This all truly depends on the area you are in. New Jersey has mostly urban cities, therefore it would be difficult to shoot it in your backyard without being unsafe. To make life easier, go to a paintball field.
Although it would be up to the individual casino, most of them in California will not hire a felon. Some exceptions may be for restaurant and kitchen workers.
1. Knives- any fixed blade that is under 5.5 inches, cannot be serrated; as of September 1, 2013, switchblades that are under 5.5 inches, cannot be serrated and cannot be a stilleto style (as stilleto is used for stabbing and not cutting).
3. With a Concealed Handgun License, a handgun of your choice. Nothing works better and looks life threatening like a Springfield .45 Auto.
for residence 16 and over. So no.
Yes. There is no background check for a fishing liscense.
I would check with the Maryland DNR to make sure. Lots of Myths exist about liscense and hunting land you own. Most states have gone to a "Residency" Clause. Only if you actually live on the land and it is your primary residence. Some States allow family of the resident landowner to hunt without a liscense.
States have done this to prevent out of state Hunt Clubs form allowing members to hunt without the usually expensive "out of State Liscense".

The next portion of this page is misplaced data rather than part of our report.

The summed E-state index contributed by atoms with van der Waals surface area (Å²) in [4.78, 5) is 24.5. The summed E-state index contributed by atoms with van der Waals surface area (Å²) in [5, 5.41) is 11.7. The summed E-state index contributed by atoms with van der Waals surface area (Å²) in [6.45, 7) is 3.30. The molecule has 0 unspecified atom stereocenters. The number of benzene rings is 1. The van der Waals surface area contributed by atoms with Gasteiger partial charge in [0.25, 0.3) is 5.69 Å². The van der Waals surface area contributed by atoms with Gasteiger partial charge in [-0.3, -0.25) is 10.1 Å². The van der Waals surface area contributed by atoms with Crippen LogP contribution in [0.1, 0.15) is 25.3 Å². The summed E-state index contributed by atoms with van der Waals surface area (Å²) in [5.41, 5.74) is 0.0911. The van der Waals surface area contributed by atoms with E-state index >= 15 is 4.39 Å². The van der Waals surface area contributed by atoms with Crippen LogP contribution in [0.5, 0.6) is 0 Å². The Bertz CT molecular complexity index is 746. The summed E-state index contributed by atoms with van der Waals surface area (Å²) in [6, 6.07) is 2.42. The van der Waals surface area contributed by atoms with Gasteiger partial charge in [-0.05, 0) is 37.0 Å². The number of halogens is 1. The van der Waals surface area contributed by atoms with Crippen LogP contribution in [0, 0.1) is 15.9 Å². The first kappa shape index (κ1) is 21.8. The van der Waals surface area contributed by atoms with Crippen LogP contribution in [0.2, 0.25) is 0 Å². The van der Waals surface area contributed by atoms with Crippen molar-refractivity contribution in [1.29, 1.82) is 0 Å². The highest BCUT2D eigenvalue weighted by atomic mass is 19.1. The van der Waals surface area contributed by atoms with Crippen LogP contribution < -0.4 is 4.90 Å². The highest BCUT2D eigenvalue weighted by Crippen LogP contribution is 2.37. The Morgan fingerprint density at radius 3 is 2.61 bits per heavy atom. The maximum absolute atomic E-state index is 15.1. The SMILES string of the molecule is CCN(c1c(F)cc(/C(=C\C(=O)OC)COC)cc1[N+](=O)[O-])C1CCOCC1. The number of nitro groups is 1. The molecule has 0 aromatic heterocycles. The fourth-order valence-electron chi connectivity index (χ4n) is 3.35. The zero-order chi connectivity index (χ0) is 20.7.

Hunting Liscense's are realitively inexpensive and the money goes to protect the sport. Thay are a good investment in the future of hunting.
It is a federal offense for a convicted felon to own or POSSESS firearms anywhere, under ANY circumstances. (USC, Title 18) Being "around" or hunting "with" persons carrying firearms puts him in "constructive" possession of a firearm. Ask yourself, 'Would a "reasonable" person believe that someone went out in the field hunting with others even though he had no weapon?' I doubt it. I wouldn't risk it.
It is legal to own air rifles in Pennsylvania, but it is not legal to hunt with them, even with a license.
12 years old and older MUST have a fishing license in Utah in order to fish!
A saltwater is around $40, and a freshwater is in between $30 to $35. There all good for a year since you purchase them
Paintball guns, powered by compressed air, are not firearms, and therefore they may be possessed.
They (game warden) could right you a ticket costing you some money and possibly take all the fishing gear you have on you at the time.